A quick train ride away from Copenhagen’s city center and you find yourself walking through a leafy, bucolic neighborhood and up the drive to the entrance of this state-owned art museum. Bequeathed to Denmark in 1953, the Ordrupgaard also features a black lava concrete addition built by the prize-winning Iraqi architect, Zaha Hadid. The extension, which doubles the museum’s size, opened in 2005 - and has, predictably, increased Ordrupgaard’s profile amongst architecture fanatics.
In fact, a day spent at Ordrupgaard is an architecture aficionado’s dream day, for the museum also owns the neighboring home of the groundbreaking Danish architect, Finn Juhl. Juhl designed the Trusteeship Council Chamber at the United Nations Headquarters in New York in 1951-52, and his home, situated right next door to the Ordrupgaard, is preserved as he left it and filled with furniture of his own design.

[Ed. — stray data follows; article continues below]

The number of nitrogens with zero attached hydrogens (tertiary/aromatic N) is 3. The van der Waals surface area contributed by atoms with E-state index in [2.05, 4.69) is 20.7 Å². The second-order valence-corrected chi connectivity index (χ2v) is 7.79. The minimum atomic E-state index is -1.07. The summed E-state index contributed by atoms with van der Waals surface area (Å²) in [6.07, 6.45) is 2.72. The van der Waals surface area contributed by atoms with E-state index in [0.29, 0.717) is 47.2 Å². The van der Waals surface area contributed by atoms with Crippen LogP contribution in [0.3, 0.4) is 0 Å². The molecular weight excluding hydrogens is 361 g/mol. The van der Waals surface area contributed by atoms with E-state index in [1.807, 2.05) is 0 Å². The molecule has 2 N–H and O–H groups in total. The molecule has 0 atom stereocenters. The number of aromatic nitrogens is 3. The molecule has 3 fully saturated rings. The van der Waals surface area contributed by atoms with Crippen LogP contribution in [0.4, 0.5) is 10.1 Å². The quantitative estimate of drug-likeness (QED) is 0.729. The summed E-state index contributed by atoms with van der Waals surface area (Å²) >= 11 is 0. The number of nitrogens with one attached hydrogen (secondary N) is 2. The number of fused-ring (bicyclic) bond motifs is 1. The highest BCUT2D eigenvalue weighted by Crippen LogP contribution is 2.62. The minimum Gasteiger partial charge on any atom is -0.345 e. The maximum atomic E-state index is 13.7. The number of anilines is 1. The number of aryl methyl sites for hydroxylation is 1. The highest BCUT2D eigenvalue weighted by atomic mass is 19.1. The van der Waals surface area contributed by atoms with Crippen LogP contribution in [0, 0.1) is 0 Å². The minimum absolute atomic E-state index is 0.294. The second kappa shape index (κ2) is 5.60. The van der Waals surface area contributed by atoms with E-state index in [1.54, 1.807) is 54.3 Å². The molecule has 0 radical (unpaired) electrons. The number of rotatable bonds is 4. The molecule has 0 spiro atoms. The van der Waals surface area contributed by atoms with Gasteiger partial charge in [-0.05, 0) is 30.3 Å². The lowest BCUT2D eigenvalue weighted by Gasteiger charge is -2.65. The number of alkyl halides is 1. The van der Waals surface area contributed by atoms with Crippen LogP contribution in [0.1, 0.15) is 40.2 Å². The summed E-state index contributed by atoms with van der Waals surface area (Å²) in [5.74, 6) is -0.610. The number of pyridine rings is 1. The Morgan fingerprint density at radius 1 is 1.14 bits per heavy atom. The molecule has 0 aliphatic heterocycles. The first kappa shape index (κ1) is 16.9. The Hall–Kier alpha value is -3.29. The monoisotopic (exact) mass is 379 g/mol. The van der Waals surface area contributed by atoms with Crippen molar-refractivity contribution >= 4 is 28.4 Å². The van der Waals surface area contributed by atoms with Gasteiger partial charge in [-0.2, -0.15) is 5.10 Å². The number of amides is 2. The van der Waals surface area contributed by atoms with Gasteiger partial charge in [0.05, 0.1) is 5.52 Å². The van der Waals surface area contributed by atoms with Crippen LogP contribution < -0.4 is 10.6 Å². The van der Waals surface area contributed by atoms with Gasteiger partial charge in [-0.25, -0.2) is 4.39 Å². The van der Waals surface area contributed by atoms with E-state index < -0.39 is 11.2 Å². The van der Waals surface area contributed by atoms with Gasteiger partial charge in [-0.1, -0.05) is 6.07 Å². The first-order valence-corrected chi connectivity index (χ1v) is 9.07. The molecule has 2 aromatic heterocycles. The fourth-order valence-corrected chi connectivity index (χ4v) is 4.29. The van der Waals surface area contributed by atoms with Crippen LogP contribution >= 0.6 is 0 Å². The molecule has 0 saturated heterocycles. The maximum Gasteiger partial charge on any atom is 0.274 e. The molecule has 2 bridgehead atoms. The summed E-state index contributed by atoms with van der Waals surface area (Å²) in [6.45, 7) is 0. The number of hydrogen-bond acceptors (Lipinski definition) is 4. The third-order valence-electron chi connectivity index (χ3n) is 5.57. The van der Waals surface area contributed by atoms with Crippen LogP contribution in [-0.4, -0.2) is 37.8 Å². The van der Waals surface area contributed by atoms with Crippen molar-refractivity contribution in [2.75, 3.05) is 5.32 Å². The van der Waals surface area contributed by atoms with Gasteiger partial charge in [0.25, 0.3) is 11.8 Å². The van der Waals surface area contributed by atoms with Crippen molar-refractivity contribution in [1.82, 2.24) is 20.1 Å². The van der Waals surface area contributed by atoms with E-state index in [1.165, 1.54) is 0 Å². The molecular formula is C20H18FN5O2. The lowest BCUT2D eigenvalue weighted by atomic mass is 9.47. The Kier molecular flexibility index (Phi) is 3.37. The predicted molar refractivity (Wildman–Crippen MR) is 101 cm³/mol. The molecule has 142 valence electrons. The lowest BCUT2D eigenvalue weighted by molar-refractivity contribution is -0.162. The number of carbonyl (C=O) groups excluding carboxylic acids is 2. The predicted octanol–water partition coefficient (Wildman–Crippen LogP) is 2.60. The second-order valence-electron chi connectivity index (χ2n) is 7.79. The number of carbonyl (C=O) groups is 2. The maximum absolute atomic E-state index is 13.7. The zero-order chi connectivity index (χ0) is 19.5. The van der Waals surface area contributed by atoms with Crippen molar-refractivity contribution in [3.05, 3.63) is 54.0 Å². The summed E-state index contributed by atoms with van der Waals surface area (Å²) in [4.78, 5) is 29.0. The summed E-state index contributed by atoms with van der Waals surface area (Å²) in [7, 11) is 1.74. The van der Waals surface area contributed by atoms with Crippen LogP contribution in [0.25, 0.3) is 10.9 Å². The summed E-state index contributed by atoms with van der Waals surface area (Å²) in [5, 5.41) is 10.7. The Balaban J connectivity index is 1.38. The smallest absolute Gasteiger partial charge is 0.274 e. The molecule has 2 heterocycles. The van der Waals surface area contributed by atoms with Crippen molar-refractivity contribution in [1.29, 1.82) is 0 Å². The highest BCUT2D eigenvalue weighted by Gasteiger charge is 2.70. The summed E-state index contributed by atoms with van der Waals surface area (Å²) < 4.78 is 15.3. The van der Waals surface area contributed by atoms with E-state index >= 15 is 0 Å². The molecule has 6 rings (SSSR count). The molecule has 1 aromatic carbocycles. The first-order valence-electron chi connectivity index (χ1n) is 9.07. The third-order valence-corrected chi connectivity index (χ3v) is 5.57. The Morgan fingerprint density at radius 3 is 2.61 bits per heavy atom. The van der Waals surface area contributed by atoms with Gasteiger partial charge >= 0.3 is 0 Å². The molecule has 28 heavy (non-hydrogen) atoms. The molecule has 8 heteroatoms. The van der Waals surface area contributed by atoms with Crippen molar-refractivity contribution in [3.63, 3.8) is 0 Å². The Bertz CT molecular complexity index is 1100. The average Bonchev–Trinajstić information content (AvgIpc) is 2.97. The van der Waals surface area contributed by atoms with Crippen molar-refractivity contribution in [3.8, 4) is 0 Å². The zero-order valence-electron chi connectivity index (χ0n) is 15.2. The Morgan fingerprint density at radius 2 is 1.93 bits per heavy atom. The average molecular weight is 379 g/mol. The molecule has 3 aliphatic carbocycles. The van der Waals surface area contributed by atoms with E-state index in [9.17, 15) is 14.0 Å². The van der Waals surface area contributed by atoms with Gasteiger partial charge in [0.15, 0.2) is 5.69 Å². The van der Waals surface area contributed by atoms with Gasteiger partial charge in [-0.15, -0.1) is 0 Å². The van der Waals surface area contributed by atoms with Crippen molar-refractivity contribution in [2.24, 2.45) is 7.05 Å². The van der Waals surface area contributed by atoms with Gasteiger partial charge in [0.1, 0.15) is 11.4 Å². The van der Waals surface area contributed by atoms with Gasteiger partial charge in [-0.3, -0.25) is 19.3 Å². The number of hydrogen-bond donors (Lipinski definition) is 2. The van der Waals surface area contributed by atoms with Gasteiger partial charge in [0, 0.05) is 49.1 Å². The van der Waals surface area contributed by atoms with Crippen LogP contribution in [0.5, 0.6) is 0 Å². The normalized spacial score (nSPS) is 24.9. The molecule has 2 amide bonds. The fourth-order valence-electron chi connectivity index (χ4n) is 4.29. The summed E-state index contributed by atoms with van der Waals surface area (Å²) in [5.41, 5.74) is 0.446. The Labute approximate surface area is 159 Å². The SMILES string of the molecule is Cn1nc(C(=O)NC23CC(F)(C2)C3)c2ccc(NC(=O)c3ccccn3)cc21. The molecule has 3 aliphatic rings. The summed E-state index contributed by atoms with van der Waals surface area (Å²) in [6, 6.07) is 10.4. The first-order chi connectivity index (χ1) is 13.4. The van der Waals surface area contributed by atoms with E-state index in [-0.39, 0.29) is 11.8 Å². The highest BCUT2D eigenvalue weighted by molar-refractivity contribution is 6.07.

Born in 1912, Juhl built his home within sight of the Ordrupgaard in 1942 and the L-shaped house remains as a perfect example of Juhl’s architectural theories - as well as a time capsule of timeless Danish design.
To be surrounded by the works of such innovative thinkers and philanthropists is inspiring - but if all the heady atmosphere proves enervating, relax in the cafe in the Hadid addition with a cup of perfect Danish coffee. You’ll be reminded again how it appears that everything is right in the state of Denmark.
LINK: Ordrupgaard Art Museum